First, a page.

2000 bees travelling 2000 miles in a flying beehive
Help Alex spread the word about honeybees to young people throughout Greece
A flying beehive is set to educate young people across Greece about the value of honeybees. Support for the extraordinary venture is being sought through crowd-funding on the internet and there are already plans to extend the project to other European countries.
Alexandros Papachristoforou, Vita’s research collaborator at Greek and Cypriot Universities, is raising funds so that he can fly an observation hive of 2000 bees over 2000 miles to schools in remote parts of Greece. His aim is to spread the word to the next generation about the importance of honeybees to our planet. After Greece, he plans to extend his project to other EU countries.
Honeybee health specialists Vita (Europe) Ltd is one of the first companies to make a substantial contribution to the venture and urges anyone with an interest in honeybees to support the venture through the crowd-funding website: http://tinyurl.com/2000beemiles The crowd-funding campaign closes on 23 November 2013.
Every donation will receive special acknowledgement depending on value — from 5€ for your name to appear on a picture of a bee on the aircraft wings to 1000€ for a day’s flight on the aircraft and 3000€ for a two-day flight with accommodation.
Papachristoforou explained: “Honeybee populations are in decline and every young person needs to understand the implications of that in terms of pollination and diet. We must thank honeybees for one in every 3 mouthfuls we eat! They are responsible for the pollination of many crops, help maintain biodiversity and the balanced ecology of our planet.
“So we are embarking on our FlyBee venture to publicise the plight of honeybees and to educate the next generation. We are appealing to anyone to make a contribution, however small, to help us fly the word. We’ve had a test flight to a school — and the schoolchildren talked about nothing else but honeybees for weeks! It was a great success!”
Jeremy Owen, Director of Vita, said: “We’ve worked with Alex for many years and really appreciate his communication skills. We know he can make a real impact in his country and beyond to ensure that everyone, young and old, will gain greater respect for honeybees.”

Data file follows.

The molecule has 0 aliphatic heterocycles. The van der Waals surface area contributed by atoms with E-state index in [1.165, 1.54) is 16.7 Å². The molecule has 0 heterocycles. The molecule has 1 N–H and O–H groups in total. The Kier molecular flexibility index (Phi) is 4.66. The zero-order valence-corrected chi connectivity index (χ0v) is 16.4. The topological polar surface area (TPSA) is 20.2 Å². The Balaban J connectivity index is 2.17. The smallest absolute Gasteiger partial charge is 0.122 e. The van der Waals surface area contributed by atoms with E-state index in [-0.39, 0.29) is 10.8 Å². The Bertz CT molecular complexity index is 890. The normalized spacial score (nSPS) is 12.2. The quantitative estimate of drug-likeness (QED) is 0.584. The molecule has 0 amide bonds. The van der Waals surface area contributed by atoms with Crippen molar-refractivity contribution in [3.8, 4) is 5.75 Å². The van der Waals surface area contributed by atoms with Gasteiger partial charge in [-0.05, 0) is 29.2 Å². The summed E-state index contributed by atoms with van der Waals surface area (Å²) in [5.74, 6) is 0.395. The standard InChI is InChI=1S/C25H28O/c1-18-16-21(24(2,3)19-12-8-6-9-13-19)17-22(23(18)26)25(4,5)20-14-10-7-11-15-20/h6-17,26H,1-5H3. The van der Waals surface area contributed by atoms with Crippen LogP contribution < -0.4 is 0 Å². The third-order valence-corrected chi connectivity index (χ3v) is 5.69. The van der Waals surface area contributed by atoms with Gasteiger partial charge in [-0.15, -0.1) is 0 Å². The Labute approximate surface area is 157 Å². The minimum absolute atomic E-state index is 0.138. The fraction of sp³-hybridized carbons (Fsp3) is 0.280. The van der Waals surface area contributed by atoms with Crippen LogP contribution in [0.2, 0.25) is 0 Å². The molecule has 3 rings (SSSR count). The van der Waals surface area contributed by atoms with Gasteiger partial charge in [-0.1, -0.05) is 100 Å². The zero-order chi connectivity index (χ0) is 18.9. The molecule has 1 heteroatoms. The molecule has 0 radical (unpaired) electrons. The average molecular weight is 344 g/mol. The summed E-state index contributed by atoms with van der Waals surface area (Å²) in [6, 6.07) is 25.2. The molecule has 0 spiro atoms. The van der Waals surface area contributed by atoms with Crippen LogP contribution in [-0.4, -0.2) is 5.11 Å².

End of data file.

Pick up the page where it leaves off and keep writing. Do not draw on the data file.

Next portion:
Alexandros Papachristoforou is one of the world’s top honeybee researchers and has made important discoveries including the secrets of the honeybee bite, the threat of the Asian Hornet, how honeybees defend against hornets, the nature of swarming, and the impact of Apiguard on varroa and chalkbrood.
Papachristoforou will be flying a two-seater ICP Savannah Ultra light aircraft and funds raised will go towards teaching materials, fuel, accommodation, aircraft maintenance and a new aircraft parachute!
Notes To Editors
About Vita (Europe) Ltd
Vita (Europe) Limited is a mite control and honeybee health specialist. It is the world’s largest dedicated supplier of honeybee health products to the honey and pollination industries. With a rigorous and ethical approach to research and development into honeybee health, Vita has no commercial interests in crop pesticides or crop breeding that may be harmful to honeybees.
Vita researches, develops, and manufactures a range of honeybee health products. Its headquarters are in the UK, it has offices in Italy, France and Russia, and partners across the globe. These products are marketed internationally through a network of 60 distributors in 50 countries.
Vita’s product range to improve honeybee health includes anti-varroa acaricides – Apistan® (outside the USA/Canada) and Apiguard® – chalkbrood and wax moth controls, foulbrood diagnostic kits and health-promoting feeds. Vita products have been registered by more than 60 veterinary authorities.
Vita promotes sustainable beekeeping through Integrated Pest Management (IPM). Its treatments are designed to inhibit the build-up of resistance and wherever possible contain natural compounds and biological controls that are benign to all but the target pests.
Vita invests a very high proportion of its turnover in research and development. Research partners include universities such as Cardiff, Milan, Udine and Naples and institutes such as the Tierhygienisches Institut (Institute of Animal Health) in Freiburg, Germany, the UK Central Science Laboratory and the USDA in America. Vita’s innovative research and development work has been recognised by and has received support from the UK Government.
As a result of its primary research of natural control agents, Vita is currently engaged in new projects exploring mite control in the agriculture, veterinary, and horticulture industries as well as public health and human allergen control.
See www.vita-europe.com for more information.
Stephen Fleming at Palam Communications
Tel +44 (0) 1635 299116